Earlier this month, the Holtec dry cask loading crew at Southern Nuclear’s Joseph M. Farley Nuclear Plant placed the eighth and final cask of the 2014 campaign on the Independent Spent Fuel Storage Installation (ISFSI) pad. This accomplishment set a Southern Nuclear Operating Company fleet record for the most casks loaded in a single Used Fuel Loading Outage (UFLO). What’s more, Farley achieved a record lowest dose-per-cask accumulation in the fleet and earned a position in the industry’s top quartile (see the table below). This was Farley’s seventh UFLO campaign. The initial UFLO campaign was in 2005 and currently there are 29 HI-STORM systems with 928 fuel assemblies safely stored on the Farley ISFSI pads. All of the dry storage equipment in use at Plant Farley is manufactured at Holtec Manufacturing Division (HMD) located in Turtle Creek, Pennsylvania.
We are pleased to announce that Holtec International is entering into an agreement with the State of New Jersey to build a world class, state-of-the-art Technology Center which would include a massive manufacturing complex, a reactor test loop facility, and a corporate engineering building. The Center, which is expected to cost over $260 million and will take up to four years to build, represents the largest single investment of private capital in the history of Camden.
A milestone has been reached for Holtec International’s Site Services group as they successfully completed the single largest delivery, preparation, and finishing of HI-STORM 100 systems to date. Holtec Site Services, in conjunction with Cook Nuclear Plant, overseen by Manager of Dry Cask Operations Paul Carteaux, successfully loaded, delivered, and assembled a record breaking twelve HI-STORM overpacks.
We are pleased to report that the NRC’s triennial inspection of the Company’s Quality Assurance Program at the Corporate Technology Center in Marlton, New Jersey, was concluded on June 27, 2014. During the exit interview, the NRC inspection team cited NO violations. The weeklong audit by four NRC inspectors evaluated the processes and implementation of various aspects of the Company’s QA Program including engineering design and analysis, configuration and process control, corrective action, audits, training and 10CFR72.48 implementation. In the close-out meeting, the inspection team praised several elements of our quality program including the composition and comprehensiveness of the technical reports and the corrective action program as well as our document control system.
Protecting used fuel from damage during periods of operations involving high thermal or mechanical loadings is a key challenge in devising dry storage and transport systems.
Maintaining the fuel in an undamaged state is important to assuring that, in the future, it can be retrieved from storage, if need be, by normal means. As is well known to dry storage specialists, the greatest risk of damage to used fuel occurs during its transition from the wet to the dry state when it is often subjected to intense heat to extract its moisture. As reactor operators have, in recent years, gained improved power generating efficiencies by driving fuel to higher burnups – meaning that it is subject to the effects of bombardment by a greater number of neutrons – increased attention has been placed on the challenge of maintaining fuel integrity after it leaves the reactor.
The Presidents of Holtec International, Dr. Kris Singh, and NAEK Energoatom, Yuriy Nedashkovskiy, signed an amendment to the Contract for construction of the Central Storage Facility for spent nuclear fuel on 24 June 2014 in Kyiv, Ukraine.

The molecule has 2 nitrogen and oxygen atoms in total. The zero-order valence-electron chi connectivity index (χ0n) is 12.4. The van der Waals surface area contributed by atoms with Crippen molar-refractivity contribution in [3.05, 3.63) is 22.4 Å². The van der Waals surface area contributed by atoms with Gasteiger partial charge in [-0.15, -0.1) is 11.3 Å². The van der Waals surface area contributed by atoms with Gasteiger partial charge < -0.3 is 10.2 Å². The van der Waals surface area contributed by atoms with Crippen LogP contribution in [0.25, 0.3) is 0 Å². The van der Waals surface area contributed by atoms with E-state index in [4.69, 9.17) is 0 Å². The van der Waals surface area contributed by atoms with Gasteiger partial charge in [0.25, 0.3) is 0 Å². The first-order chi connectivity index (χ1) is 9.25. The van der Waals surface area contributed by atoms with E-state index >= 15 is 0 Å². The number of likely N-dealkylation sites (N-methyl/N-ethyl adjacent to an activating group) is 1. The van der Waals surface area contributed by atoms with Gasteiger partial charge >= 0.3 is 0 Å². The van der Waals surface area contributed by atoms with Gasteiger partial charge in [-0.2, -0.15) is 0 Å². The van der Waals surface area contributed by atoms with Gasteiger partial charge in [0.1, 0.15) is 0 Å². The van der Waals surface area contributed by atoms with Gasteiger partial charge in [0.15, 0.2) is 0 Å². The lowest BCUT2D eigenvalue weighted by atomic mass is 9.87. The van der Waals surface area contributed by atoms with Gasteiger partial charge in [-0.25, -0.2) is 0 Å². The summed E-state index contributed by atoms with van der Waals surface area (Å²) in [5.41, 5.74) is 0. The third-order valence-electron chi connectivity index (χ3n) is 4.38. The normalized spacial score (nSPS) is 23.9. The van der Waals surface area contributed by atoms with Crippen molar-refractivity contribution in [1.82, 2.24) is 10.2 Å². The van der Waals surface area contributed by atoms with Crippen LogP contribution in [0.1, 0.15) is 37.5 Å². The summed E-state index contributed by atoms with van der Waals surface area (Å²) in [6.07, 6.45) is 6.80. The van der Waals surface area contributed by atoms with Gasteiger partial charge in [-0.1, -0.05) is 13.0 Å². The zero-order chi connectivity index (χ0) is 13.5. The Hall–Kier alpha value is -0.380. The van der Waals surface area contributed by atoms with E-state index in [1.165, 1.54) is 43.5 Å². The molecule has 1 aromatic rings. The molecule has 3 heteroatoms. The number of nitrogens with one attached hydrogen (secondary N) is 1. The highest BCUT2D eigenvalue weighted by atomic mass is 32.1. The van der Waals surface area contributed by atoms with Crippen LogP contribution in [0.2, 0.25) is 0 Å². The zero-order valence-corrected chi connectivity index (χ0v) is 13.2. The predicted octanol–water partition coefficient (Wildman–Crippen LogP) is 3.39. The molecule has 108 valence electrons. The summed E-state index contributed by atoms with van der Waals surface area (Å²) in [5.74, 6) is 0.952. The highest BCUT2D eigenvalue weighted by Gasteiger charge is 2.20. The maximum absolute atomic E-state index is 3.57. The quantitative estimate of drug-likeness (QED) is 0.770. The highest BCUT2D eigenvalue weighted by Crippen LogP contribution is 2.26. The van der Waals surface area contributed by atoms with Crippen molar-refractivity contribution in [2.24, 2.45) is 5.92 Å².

The president of the Engineers’ Club of Philadelphia presented the George Washington Medal to Holtec’s CEO Dr. Kris Singh, at a luncheon on Thursday, May 29, 2014 at the Sonesta Hotel in downtown Philadelphia, PA. The George Washington Medal, established by the Club in 1967, is awarded to an individual for outstanding contribution to technological progress through engineering management.
We are pleased to report that the construction of a 48-cavity HI-STORM UMAX storage facility at Ameren’s Callaway nuclear plant is proceeding apace. The photograph below shows the status of civil construction work. The first loading campaign, consisting of six MPC-37 canisters, is scheduled to begin in mid-June 2015. The site construction is expected to end in January 2015 and the dry run is scheduled for April-May 2015.
We are pleased to announce that Holtec’s engineers have succeeded in designing SMR-160 into a “walk-away” safe nuclear power plant, which means that if a calamity were to strike – similar to the tsunami that devastated Fukushima ̶ the plant will passively (without human intervention) switch to and remain in a safe shutdown and cooled configuration for an unlimited period. Faced with an extenuating event, the reactor will automatically shut down and all of the plant’s fuel – both in the reactor and the spent fuel pool ̶ will remain in a safely cooled state without the need for electric power. Unlike its peers, which all have limited duration coping periods, requiring water make-up after a specific number of hours or days, the SMR-160 plant is designed to remain passively cooled indefinitely, without requiring any operator activity.
Ukraine, Europe’s third largest nuclear operator, has finally taken concrete steps to re-start its long stalled project to establish a domestic interim storage facility for housing its used fuel. On April 24, the nation’s Cabinet of Ministers approved the allotment of 45 hectares in the Chernobyl Exclusion Zone to the national utility, Energoatom, to establish an autonomous state-of-the-art fuel storage facility to initially serve nine of the country’s 15 reactors [seven VVER 1000s and two VVER 440s located at three sites: Rivne (four), South Ukraine (three) and Khmelnitsky (two)].